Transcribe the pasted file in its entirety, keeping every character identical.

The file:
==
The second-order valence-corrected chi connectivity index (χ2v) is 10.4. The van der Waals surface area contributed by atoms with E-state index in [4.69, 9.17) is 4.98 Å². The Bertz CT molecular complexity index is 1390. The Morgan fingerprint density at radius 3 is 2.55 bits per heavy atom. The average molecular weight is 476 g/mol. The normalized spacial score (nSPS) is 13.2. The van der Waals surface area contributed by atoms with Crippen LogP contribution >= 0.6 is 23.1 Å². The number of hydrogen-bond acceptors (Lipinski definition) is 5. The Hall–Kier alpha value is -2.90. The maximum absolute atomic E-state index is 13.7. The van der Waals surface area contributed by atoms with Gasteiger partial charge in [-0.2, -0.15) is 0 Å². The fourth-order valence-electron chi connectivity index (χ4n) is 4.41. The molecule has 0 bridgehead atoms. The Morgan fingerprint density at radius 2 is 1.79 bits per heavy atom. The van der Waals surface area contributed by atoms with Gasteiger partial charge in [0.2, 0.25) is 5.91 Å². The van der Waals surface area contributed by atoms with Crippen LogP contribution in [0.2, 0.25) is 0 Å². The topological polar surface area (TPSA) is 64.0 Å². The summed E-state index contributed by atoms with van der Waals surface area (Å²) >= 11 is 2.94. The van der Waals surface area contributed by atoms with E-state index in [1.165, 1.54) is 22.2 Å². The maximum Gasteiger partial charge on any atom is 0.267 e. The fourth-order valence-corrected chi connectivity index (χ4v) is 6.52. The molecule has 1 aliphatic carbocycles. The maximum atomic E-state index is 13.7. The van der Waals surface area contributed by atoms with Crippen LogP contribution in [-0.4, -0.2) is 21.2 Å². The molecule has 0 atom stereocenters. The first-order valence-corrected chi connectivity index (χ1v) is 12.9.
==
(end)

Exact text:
The second-order valence-corrected chi connectivity index (χ2v) is 10.4. The van der Waals surface area contributed by atoms with E-state index in [4.69, 9.17) is 4.98 Å². The Bertz CT molecular complexity index is 1390. The Morgan fingerprint density at radius 3 is 2.55 bits per heavy atom. The average molecular weight is 476 g/mol. The normalized spacial score (nSPS) is 13.2. The van der Waals surface area contributed by atoms with Crippen LogP contribution >= 0.6 is 23.1 Å². The number of hydrogen-bond acceptors (Lipinski definition) is 5. The Hall–Kier alpha value is -2.90. The maximum absolute atomic E-state index is 13.7. The van der Waals surface area contributed by atoms with Gasteiger partial charge in [-0.2, -0.15) is 0 Å². The fourth-order valence-electron chi connectivity index (χ4n) is 4.41. The molecule has 0 bridgehead atoms. The Morgan fingerprint density at radius 2 is 1.79 bits per heavy atom. The van der Waals surface area contributed by atoms with Gasteiger partial charge in [0.2, 0.25) is 5.91 Å². The van der Waals surface area contributed by atoms with Crippen LogP contribution in [0.2, 0.25) is 0 Å². The topological polar surface area (TPSA) is 64.0 Å². The summed E-state index contributed by atoms with van der Waals surface area (Å²) >= 11 is 2.94. The van der Waals surface area contributed by atoms with E-state index in [1.165, 1.54) is 22.2 Å². The maximum Gasteiger partial charge on any atom is 0.267 e. The fourth-order valence-corrected chi connectivity index (χ4v) is 6.52. The molecule has 1 aliphatic carbocycles. The maximum atomic E-state index is 13.7. The van der Waals surface area contributed by atoms with Crippen LogP contribution in [-0.4, -0.2) is 21.2 Å². The molecule has 0 atom stereocenters. The first-order valence-corrected chi connectivity index (χ1v) is 12.9.